The Southwestern Historical Quarterly, Volume 52, July 1948 - April, 1949 Page: 295
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The Money of the Republic of Texas
it was much scarcer in Texas. Texas immigrants were not wealthy,
and they brought little specie with them. There was a negligible
amount of Mexican silver "hammered dollars" which were a
holdover from the Mexican regime and which were in use along
The notes of state chartered banks constituted in all the states
the principal money, and those of Alabama, Georgia, Louisiana,
Mississippi, and Tennessee were the most commonly found in
Texas. Up to the time of the issue of the promissory notes of the
Republic, in the fall of 1837, there were in use as money not only
the notes of state banks but also "shinplasters," a name popularly
given to notes issued in Texas by private firms and municipal
corporations, in denominations usually of less than one dollar.
The Congress enacted in 1837 that bank notes were not receiv-
able in payment of import duties or of any dues of the Repub-
lic, and it also prohibited the issue or putting into circulation
by any person of any promissory note intended to circulate as
money. These prohibitions had as their purpose the elimination
of state bank and individual notes from competition with notes
of the Republic. However, after the collapse of the red backs in
1840 the people of Texas were in such sore straits for a currency
that the prohibitory laws of 1837 were ignored and state bank
notes and shinplasters again came into extensive use. The cur-
rency stringency also explains why the mercantile firm of McKin-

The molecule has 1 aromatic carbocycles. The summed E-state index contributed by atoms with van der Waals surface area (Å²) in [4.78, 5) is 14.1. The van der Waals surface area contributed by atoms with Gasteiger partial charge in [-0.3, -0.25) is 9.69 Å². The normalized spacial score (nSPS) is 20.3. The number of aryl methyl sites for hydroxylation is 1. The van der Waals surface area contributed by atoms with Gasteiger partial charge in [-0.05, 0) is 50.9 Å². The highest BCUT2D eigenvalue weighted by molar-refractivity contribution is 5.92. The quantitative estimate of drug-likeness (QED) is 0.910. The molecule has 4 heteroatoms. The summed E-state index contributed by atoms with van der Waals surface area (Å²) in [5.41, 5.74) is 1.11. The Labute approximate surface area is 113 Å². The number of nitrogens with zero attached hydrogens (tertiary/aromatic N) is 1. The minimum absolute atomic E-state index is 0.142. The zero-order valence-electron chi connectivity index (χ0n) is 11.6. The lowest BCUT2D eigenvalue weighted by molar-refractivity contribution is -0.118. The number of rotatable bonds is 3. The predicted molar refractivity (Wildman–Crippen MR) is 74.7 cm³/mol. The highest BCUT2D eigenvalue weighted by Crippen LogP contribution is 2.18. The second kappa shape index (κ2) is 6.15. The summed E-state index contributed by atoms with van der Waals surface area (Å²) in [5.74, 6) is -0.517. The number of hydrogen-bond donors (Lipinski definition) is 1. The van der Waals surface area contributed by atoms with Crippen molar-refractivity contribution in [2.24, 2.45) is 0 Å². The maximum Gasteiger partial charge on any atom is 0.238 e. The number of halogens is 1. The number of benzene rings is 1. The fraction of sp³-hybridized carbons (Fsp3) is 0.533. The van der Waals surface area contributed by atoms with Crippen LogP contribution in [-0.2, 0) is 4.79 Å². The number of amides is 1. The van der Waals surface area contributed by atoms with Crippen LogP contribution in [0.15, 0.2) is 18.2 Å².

ney, Williams and Company, of Galveston, was authorized in
1841 to issue $30,000 of its promissory notes as money. Best
known of the bank notes put out by a Texas firm were those of
the Northern Bank of Mississippi at Holly Springs which were
endorsed and reissued by R. and D. G. Mills, of Galveston, and
which were called "Mills' Money." Counterfeits of state bank
notes and notes of failed banks found their way into Texas and
were, as President Sam Houston said in 1842, no "light evils."
The currency that was unstinted in amount and most generally
used until its downfall was that issued by the Republic itself.
The act of June 12, 1837, which authorized an issue of $500,000
of promissory notes, started the Republic on its paper money
career. President Houston said the issue was necessary in order
"to avoid the absolute dissolution of the Government." The first
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Texas State Historical Association. The Southwestern Historical Quarterly, Volume 52, July 1948 - April, 1949, periodical, 1949; Austin, Texas. (texashistory.unt.edu/ark:/67531/metapth101121/m1/304/: accessed August 23, 2017), University of North Texas Libraries, The Portal to Texas History, texashistory.unt.edu; crediting Texas State Historical Association.